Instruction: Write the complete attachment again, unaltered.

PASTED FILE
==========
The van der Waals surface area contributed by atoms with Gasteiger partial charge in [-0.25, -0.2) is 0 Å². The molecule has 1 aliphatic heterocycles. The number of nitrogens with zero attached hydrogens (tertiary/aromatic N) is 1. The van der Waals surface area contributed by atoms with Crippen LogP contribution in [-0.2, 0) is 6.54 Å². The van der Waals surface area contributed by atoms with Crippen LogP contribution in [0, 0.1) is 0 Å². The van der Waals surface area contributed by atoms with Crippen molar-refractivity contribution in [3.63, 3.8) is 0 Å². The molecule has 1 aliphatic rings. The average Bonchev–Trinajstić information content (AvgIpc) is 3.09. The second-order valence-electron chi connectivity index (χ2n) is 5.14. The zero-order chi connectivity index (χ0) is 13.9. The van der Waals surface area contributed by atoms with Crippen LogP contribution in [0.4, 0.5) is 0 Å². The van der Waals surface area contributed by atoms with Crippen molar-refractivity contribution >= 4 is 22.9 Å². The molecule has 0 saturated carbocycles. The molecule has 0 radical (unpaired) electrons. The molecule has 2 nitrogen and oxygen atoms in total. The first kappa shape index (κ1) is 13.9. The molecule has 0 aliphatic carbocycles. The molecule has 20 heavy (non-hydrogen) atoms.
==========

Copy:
The van der Waals surface area contributed by atoms with Gasteiger partial charge in [-0.25, -0.2) is 0 Å². The molecule has 1 aliphatic heterocycles. The number of nitrogens with zero attached hydrogens (tertiary/aromatic N) is 1. The van der Waals surface area contributed by atoms with Crippen LogP contribution in [-0.2, 0) is 6.54 Å². The van der Waals surface area contributed by atoms with Crippen LogP contribution in [0, 0.1) is 0 Å². The van der Waals surface area contributed by atoms with Crippen molar-refractivity contribution in [3.63, 3.8) is 0 Å². The molecule has 1 aliphatic rings. The average Bonchev–Trinajstić information content (AvgIpc) is 3.09. The second-order valence-electron chi connectivity index (χ2n) is 5.14. The zero-order chi connectivity index (χ0) is 13.9. The van der Waals surface area contributed by atoms with Crippen LogP contribution in [0.4, 0.5) is 0 Å². The van der Waals surface area contributed by atoms with Crippen molar-refractivity contribution >= 4 is 22.9 Å². The molecule has 0 saturated carbocycles. The molecule has 0 radical (unpaired) electrons. The molecule has 2 nitrogen and oxygen atoms in total. The first kappa shape index (κ1) is 13.9. The molecule has 0 aliphatic carbocycles. The molecule has 20 heavy (non-hydrogen) atoms.